When selling cruises, don't make assumptions about what's appropriate for clients or about a cruise line's current onboard demographic because you might lose an opportunity for a more profitable sale and a good product match for your clients, said Craig Satterfield, a veteran cruise agent who recently published his how-to book for travel agents.
"I think we have all made an assumption about a travel product to later find out we were totally off the mark," he writes in "Confessions From the Cruise Scholar." Agents often hear from other agents about a cruise product being a party ship or one that's appropriate only for seniors, he said. Or you may assume that your clients are on a tight budget and can afford only the least expensive cruise.
In both cases, you could be wrong. A cruise line that had a reputation for drawing seniors may have radically changed its onboard focus to include features for families. Agents can make assumptions about a new clients' wealth only to find out later that they could easily afford an expensive vacation, he said.
"Assumptions can be costly to you by making an assumption that nobody would want a particular cruise or resort only to lose the customer to another agent who keeps an open mind and has prequalified the potential client better than you," Satterfield said.
Research into current cruise products and not relying on other people's assumptions about those products is critical, Satterfield said. That doesn't mean knowing the size of the cabins or how many swimming pools and restaurants are available.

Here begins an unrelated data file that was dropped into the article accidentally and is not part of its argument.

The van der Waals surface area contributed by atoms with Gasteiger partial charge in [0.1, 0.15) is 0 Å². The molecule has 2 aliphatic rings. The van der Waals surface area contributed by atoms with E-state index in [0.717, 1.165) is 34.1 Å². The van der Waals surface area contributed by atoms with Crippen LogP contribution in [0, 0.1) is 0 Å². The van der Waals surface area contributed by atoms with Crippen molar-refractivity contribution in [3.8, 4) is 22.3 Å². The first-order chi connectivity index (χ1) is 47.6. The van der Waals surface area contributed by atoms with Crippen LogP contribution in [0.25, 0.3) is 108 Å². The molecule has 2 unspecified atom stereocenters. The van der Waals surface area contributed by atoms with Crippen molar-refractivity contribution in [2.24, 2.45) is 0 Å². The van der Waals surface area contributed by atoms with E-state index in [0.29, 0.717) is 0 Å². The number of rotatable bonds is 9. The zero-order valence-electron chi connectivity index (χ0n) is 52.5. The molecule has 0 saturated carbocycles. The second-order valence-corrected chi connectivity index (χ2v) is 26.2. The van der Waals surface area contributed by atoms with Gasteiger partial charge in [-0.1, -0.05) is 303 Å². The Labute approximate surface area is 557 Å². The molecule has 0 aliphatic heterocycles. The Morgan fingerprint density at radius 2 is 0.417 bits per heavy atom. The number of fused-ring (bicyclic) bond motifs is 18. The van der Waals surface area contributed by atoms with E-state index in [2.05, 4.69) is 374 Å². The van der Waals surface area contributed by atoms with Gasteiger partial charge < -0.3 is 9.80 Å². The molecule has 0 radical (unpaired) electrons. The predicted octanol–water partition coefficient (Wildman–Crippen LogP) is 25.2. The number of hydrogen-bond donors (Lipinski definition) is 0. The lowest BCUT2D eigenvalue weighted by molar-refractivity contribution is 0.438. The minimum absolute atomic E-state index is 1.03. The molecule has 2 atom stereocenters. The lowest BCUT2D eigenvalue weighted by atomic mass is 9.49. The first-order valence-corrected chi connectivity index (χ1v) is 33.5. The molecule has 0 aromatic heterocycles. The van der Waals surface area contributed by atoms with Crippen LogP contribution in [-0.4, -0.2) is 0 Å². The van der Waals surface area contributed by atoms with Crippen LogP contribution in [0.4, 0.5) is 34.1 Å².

"When I get a chance to do ship inspections, I don't run around measuring the dimensions of the Grand Suite," he said. "I like to sit in the atrium area and watch as the paying guests board the ship. You can learn a lot from this simple observation."
Satterfield watches as staff members greet guests and how many remember returning guests by name. He observes how some lines greet guests at the dining room door, escort them to their table and offer after-dinner mints or candied ginger as they exit the dining room.
Don't plan to know every detail of every ship sailing in the world, he said. It's too tough a task. Start with ships and lines that are your preferred suppliers and your favorites and learn them intimately, focusing on the special touches that make them stand out.
When your clients return from a cruise they will likely rave about some aspect the experience, typically a friendly bartender or a great waiter. It's rarely about the swimming pools or the hardware of the ship that the lines often tout to set themselves apart from the competition, Satterfield said.
That's why it's important to understand cruise products and how they have evolved and changed, rather than relying on assumptions, he said. A cruise line that was known as a party line for young people may no longer have that focus just as a client who once enjoyed only taking those party cruises may be ready for a luxury product, Satterfield said.
"The idea of stereotyping, that is to make generalizations regarding the reputation of cruise lines and individual ships can be very dangerous to your business health. Making an assumption about the worthiness of a new client is even more so."